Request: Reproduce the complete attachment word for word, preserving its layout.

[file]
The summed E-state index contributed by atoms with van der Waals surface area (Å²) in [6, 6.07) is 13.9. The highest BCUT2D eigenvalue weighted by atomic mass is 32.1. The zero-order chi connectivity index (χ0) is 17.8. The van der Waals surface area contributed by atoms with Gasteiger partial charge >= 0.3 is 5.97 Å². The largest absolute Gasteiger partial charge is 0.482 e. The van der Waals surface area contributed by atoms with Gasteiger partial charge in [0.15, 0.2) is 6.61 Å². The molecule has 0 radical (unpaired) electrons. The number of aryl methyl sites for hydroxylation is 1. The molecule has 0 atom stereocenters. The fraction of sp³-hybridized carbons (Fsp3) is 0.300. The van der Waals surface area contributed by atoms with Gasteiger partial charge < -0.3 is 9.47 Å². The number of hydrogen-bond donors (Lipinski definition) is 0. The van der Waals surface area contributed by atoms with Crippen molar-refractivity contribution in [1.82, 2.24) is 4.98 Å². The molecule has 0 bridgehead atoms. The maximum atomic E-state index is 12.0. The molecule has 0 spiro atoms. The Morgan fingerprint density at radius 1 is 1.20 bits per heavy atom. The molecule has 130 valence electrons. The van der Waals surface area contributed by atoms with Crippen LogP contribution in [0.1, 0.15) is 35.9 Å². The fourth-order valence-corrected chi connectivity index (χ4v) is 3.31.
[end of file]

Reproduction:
The summed E-state index contributed by atoms with van der Waals surface area (Å²) in [6, 6.07) is 13.9. The highest BCUT2D eigenvalue weighted by atomic mass is 32.1. The zero-order chi connectivity index (χ0) is 17.8. The van der Waals surface area contributed by atoms with Gasteiger partial charge >= 0.3 is 5.97 Å². The largest absolute Gasteiger partial charge is 0.482 e. The van der Waals surface area contributed by atoms with Gasteiger partial charge in [0.15, 0.2) is 6.61 Å². The molecule has 0 radical (unpaired) electrons. The number of aryl methyl sites for hydroxylation is 1. The molecule has 0 atom stereocenters. The fraction of sp³-hybridized carbons (Fsp3) is 0.300. The van der Waals surface area contributed by atoms with Gasteiger partial charge < -0.3 is 9.47 Å². The number of hydrogen-bond donors (Lipinski definition) is 0. The van der Waals surface area contributed by atoms with Crippen molar-refractivity contribution in [1.82, 2.24) is 4.98 Å². The molecule has 0 bridgehead atoms. The maximum atomic E-state index is 12.0. The molecule has 0 spiro atoms. The Morgan fingerprint density at radius 1 is 1.20 bits per heavy atom. The molecule has 130 valence electrons. The van der Waals surface area contributed by atoms with Crippen LogP contribution in [0.1, 0.15) is 35.9 Å². The fourth-order valence-corrected chi connectivity index (χ4v) is 3.31.